HIST 215/SOC 230 (Marcelo Borges; Italy and Global Migrations)
Migration Anxieties and the Cinema of Italy (Nicoletta Marini-Maio)
HIST215/ SOCI 240 or 340 (depending on students’ previous coursework)
HIST/ITAL/SOC 500 Independent Research/Study

Course Descriptions:
HIST 215/SOC 230 Borges and Rose Italy and Global Migrations

This class studies Italy’s recent history of immigration in the context of Italy’s place in the global migrations of the last century. It looks at Italy’s history as a country of emigration and its legacy; the changes from emigration to immigration; the reception of immigrants in diverse settings; the cultural, political, and legal debates; the diversity of immigrant experiences and trajectories; the contested meaning of citizenship; and the historical construction of the idea of borders and border-crossing in Italy, Europe, and the larger Mediterranean space in historical perspective.

HIST 215/SOCI 240 or 340 depending on students’ previous coursework Qualitative Research Methods will introduce students to ethnographic research methods, interviewing, oral history, mapping, demographic, and archival research. Students will be actively engaged in all phases of the research process from research design to data collection, analysis, and presentation. Fulfills qualitative research methods requirement in anthropology and socicology.

ITAL/FLST 310 Migration Anxieties and the Cinema of Italy Marini-Maio
In the late 19th century and part of the 20th century, Italy was a nation of emigration to the Americas and Northern Europe and of internal immigration from the rural South to the industrial North. Since the 1990s, because of geopolitical and economic circumstances, Italy has increasingly become a destination country for thousands of immigrants from around the world, in particular from the former Communist bloc and the global south. This massive phenomenon transformed the demographics of Italy and mainstream media coverage of it triggered anxieties across the nation with regard to geopolitical borders, socioeconomic changes, cultural and gendered identities, racialized bodies, and ideas of otherness. The cinema has intercepted these anxieties representing both the sense of displacement of the migrant populations and the feeling of destabilization perceived in the host country…To what extent is Italian society reconfiguring the boundaries of italianità (italianness) and resisting the fluidity of transnational mobility? Why has Mediterranean migration come to represent internal and external migration par excellence and what unresolved tensions emerge from the iconic representation of it? Are migrants depicted as passive, racialized bodies, thus following a stereotypical narrative of victimization (Bergfelder 2005)? Or, are they granted the status of subjects, who reflect critically on racism and economic oppression (Parati 2005)? Taught in English with alternate meeting time for Italian.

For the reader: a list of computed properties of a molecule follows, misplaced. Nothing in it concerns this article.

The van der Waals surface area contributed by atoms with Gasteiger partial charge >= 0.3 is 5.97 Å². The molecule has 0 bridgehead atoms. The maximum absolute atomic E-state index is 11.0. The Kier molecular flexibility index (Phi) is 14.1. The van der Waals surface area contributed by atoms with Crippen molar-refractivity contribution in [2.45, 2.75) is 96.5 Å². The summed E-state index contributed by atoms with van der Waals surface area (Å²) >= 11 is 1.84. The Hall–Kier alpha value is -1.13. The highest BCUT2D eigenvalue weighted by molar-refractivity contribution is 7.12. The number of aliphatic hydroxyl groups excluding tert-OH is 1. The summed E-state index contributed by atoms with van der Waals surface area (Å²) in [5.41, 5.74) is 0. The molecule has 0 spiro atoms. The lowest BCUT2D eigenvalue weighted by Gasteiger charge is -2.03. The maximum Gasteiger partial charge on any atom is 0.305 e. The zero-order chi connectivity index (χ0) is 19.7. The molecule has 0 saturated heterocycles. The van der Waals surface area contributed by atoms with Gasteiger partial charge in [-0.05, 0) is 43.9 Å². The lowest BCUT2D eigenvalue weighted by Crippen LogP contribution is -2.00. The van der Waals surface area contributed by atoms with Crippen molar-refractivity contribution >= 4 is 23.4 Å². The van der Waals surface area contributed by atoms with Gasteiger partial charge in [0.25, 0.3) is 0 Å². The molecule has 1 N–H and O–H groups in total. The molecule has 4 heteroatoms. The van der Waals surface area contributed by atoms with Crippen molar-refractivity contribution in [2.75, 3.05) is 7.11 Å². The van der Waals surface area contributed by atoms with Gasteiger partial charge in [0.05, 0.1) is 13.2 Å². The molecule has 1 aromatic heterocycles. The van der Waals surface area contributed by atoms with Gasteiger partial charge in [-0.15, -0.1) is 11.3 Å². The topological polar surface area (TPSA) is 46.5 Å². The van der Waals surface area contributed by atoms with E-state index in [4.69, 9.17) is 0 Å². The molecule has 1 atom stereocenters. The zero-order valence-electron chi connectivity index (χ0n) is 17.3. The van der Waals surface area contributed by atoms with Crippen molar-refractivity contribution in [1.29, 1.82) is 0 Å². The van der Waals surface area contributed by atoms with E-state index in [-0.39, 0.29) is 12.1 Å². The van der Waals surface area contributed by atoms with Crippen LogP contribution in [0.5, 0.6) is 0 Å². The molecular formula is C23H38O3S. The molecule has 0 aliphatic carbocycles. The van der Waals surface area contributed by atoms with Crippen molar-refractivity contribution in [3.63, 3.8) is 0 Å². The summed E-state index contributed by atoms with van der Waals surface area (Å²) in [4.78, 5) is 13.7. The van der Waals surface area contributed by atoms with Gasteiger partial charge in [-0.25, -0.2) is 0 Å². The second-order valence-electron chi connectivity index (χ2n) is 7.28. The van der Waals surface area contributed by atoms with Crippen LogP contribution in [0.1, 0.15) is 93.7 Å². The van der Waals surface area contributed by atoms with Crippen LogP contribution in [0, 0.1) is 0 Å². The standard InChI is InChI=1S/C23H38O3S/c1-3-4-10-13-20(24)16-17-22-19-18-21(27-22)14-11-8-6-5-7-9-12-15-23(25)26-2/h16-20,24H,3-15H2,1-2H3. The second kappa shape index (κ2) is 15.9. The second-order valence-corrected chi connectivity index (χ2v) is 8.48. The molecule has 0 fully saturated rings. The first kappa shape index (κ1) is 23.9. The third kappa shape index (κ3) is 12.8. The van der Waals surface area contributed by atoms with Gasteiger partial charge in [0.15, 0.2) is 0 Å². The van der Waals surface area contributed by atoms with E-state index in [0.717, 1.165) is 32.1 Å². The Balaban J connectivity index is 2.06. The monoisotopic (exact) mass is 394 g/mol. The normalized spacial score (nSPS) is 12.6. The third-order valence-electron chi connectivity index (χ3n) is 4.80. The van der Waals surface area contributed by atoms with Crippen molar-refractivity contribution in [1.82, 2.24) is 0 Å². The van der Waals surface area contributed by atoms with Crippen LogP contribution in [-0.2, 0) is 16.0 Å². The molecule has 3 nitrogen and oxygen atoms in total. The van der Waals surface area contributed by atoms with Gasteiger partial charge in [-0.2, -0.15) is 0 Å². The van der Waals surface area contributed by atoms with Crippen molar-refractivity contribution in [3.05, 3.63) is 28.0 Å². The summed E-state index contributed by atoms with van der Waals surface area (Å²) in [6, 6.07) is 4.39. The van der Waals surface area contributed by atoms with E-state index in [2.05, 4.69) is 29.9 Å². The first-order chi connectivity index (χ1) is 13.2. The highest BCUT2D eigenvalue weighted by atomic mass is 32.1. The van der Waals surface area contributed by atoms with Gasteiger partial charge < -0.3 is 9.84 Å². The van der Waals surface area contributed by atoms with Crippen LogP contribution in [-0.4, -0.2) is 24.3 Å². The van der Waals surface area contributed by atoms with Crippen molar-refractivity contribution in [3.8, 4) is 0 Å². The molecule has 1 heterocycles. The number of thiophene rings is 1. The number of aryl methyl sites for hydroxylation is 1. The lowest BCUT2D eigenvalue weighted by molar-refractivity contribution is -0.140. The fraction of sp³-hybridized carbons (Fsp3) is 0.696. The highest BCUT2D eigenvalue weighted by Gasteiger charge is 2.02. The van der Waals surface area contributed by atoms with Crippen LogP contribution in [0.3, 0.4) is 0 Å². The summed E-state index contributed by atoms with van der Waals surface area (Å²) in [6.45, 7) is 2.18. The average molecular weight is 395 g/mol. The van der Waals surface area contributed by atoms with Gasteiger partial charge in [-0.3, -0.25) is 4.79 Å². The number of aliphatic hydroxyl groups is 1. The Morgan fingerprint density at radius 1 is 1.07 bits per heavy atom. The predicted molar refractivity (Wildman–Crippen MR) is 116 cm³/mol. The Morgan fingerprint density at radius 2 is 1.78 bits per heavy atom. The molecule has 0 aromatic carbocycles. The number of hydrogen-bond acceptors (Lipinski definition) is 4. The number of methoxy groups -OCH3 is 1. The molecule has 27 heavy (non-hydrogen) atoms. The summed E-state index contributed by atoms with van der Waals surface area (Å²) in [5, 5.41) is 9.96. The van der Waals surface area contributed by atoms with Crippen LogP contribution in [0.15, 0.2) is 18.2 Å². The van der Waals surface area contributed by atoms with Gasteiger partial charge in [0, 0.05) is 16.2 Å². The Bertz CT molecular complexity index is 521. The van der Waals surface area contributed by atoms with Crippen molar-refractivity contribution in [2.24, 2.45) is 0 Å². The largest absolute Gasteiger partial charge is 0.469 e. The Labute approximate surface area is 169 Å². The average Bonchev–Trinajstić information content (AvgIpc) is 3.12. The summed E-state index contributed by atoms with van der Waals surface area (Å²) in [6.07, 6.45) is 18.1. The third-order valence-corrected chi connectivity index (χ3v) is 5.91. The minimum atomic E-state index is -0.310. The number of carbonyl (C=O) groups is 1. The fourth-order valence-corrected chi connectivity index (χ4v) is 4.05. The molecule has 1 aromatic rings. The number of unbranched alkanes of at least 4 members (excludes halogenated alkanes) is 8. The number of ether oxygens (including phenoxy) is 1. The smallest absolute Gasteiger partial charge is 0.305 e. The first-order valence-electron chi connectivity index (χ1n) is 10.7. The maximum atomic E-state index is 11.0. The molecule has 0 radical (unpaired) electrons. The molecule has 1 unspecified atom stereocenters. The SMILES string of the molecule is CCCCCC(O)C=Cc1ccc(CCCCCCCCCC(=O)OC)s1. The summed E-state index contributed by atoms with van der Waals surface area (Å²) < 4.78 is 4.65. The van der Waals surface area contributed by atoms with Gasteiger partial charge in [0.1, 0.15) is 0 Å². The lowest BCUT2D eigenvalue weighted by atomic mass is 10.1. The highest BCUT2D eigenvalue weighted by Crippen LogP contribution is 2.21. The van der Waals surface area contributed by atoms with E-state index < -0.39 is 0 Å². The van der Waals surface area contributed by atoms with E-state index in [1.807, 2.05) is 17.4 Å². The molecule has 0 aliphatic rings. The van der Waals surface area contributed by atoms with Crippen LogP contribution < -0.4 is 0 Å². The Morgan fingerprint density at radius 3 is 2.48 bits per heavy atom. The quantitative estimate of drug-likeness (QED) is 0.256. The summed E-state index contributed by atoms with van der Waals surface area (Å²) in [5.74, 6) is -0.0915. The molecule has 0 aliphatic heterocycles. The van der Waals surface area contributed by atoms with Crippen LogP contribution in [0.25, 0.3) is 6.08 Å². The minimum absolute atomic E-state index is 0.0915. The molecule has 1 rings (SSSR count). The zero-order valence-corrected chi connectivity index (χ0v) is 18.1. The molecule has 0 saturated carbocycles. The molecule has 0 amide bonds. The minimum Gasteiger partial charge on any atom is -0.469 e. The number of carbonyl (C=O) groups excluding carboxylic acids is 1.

HIST/FILM/ITAL/SOC 500 Independent Research/Study 500 level time The first 4-5 weeks will take place on campus, and then the Mosaic research team will fly to Bologna to begin the three-week research trip to Italy. We then will return to campus to process and analyze our research data during the last 5-6 weeks of class. Students may be able to receive credit in other departments (Africana Studies, Anthropology, International Studies, Middle East Studies, Women and Gender Studies) depending on their projects and in consultation with their advisor. There will be a program fee.